Side Note: The last event of the year will be a yearbook signing party. This will be the first year for yearbooks, and Sam is stoked. They are affordable. They have tons of pictures from every event. And we will get to customize 4 pages just for her yearbook! More on that later.

My Girl and All Her Ribbons
My Little Nail Biter Ready for the 3 Legged Race

Her First Amusement Park Ride. She did great and didn't freak when she was high up!!

Samantha taking to one of her Gym Friends

My Silly Husband INSISTED that they ride on the kiddie ride, Frog Hopper. They looked at him like he was crazy!

Tuesday, May 6, 2014

What's Up

Life has been good to us. The Beautiful weather has brought many new learning opportunities and chances to continue being involved. Ah. The World. It is a Beautiful place...Samantha has developed a strong love for art, sparked by a friend. Her friend, R, has a 12 year old sister who loves art and always teaches R her new techniques. And R shows Samantha all the new things she has learned. This got Samantha out of the "cut and dry, stick figures with standard clothes" kind of drawings and really opened some doors from her. This change was sudden, and now Samantha spends hours and hours on end drawing everything she sees. Her drawings have become intricate and detailed. All of her "characters" have names, back stories, and emotions. She depicts things she sees around her, from family interacting, to a game of football, sick people, to Civil War scenes.

Speaking of Civil War, Samantha has begun learning, by choice, about the Civil War. (It is amazing what the purchase of a $2.00 Civil War Reenactment set from a yard sale can do for a child!) She began with playing for several hours, first with just the horses, then with the soldiers, asking questions about which soldiers were which and where the Civil War took place. Amazing thing is, we have the Chickamauga Battle Field National Park practically in our back yard! Onward-This calls for a trip the museum! Per Samantha's request, of course. I wrote a letter to her here about the trip. It was unbelievable for her when she found out that the war, did in fact take place in our community. That the ground we are walking on is indeed historical. And this made it all more real to her, kindling her fire. Books are being shipped as I type. Soldiers are being set up into large brigades as she tried to reenact the war the way she thinks it all happened. Drawings of the Battle Field line the walls. Life as we know it has changed. Our house has been transformed into a war zone.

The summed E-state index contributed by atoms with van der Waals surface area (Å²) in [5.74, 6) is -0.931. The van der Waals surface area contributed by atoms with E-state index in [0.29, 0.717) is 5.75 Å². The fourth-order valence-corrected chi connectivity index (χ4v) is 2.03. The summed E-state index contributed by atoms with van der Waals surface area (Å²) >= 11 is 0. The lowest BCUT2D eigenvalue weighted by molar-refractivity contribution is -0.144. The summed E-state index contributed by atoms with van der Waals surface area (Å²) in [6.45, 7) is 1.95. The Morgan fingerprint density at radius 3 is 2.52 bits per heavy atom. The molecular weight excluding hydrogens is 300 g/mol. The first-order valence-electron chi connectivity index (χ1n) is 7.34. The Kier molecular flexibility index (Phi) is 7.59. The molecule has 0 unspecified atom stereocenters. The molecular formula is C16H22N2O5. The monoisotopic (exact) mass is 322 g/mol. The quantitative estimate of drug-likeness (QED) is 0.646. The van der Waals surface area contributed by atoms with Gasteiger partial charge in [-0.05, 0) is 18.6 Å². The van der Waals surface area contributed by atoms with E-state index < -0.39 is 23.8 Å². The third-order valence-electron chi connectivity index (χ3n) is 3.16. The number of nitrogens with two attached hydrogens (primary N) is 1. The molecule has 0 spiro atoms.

Coming up Samantha also has Field Day-her very first Field Day. I have already warned the board not to let me down on this one, as Field Day was the highlight of my school years, and I want Samantha to experience that excitement that I did. Of course she loves games, board games, group games, computer games, you name it. Friday is Homeschool Day at Lake Winnie! Woot Woot! Half price admission for homeschoolers! We are in! This will also be her very first trip to an amusement park. And measuring in at 4 foot 1 inches, she is able to ride every ride! She says she will be fearless, but this could go either way. As for non group related activities, we will be trekking to a local art museum downtown to see the 2014 exhibits. How I wish I could find a museum close by with all her favorite paintings by Van Gough and DaVinci. (Oh, yes! Samantha has been preparing to paint The Starry Night since I bought her a poster of it this weekend. She made a rough sketch and started preparing a large piece of cardboard, which we will tack on to her ceiling once she is done. It will be like looking up at the stars!)